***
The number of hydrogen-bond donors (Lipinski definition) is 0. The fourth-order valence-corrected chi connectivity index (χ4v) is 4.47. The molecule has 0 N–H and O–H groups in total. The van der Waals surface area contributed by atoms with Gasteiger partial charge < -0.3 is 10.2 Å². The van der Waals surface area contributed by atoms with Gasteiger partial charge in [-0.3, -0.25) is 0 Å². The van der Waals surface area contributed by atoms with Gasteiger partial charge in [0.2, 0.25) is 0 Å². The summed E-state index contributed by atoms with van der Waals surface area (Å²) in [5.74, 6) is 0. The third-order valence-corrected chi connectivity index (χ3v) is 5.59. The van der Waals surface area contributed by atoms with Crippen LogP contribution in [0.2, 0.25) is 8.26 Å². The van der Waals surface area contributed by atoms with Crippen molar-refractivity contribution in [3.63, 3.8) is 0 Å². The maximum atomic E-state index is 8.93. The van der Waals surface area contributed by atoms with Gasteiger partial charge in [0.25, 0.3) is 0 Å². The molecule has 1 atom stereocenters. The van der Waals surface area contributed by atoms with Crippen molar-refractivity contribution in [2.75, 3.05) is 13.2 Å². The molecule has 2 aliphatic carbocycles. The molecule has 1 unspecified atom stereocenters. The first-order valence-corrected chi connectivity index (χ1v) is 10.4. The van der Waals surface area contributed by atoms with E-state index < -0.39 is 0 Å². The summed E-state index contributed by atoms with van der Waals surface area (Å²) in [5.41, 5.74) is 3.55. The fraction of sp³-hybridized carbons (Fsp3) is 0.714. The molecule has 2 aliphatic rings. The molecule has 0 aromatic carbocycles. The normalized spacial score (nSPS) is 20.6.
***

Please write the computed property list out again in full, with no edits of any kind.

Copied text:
The number of hydrogen-bond donors (Lipinski definition) is 0. The fourth-order valence-corrected chi connectivity index (χ4v) is 4.47. The molecule has 0 N–H and O–H groups in total. The van der Waals surface area contributed by atoms with Gasteiger partial charge < -0.3 is 10.2 Å². The van der Waals surface area contributed by atoms with Gasteiger partial charge in [-0.3, -0.25) is 0 Å². The van der Waals surface area contributed by atoms with Gasteiger partial charge in [0.2, 0.25) is 0 Å². The summed E-state index contributed by atoms with van der Waals surface area (Å²) in [5.74, 6) is 0. The third-order valence-corrected chi connectivity index (χ3v) is 5.59. The van der Waals surface area contributed by atoms with Crippen LogP contribution in [0.2, 0.25) is 8.26 Å². The van der Waals surface area contributed by atoms with Crippen molar-refractivity contribution in [3.63, 3.8) is 0 Å². The maximum atomic E-state index is 8.93. The van der Waals surface area contributed by atoms with Gasteiger partial charge in [0.25, 0.3) is 0 Å². The molecule has 1 atom stereocenters. The van der Waals surface area contributed by atoms with Crippen molar-refractivity contribution in [2.75, 3.05) is 13.2 Å². The molecule has 2 aliphatic carbocycles. The molecule has 1 unspecified atom stereocenters. The first-order valence-corrected chi connectivity index (χ1v) is 10.4. The van der Waals surface area contributed by atoms with E-state index < -0.39 is 0 Å². The summed E-state index contributed by atoms with van der Waals surface area (Å²) in [5.41, 5.74) is 3.55. The fraction of sp³-hybridized carbons (Fsp3) is 0.714. The molecule has 2 aliphatic rings. The molecule has 0 aromatic carbocycles. The normalized spacial score (nSPS) is 20.6.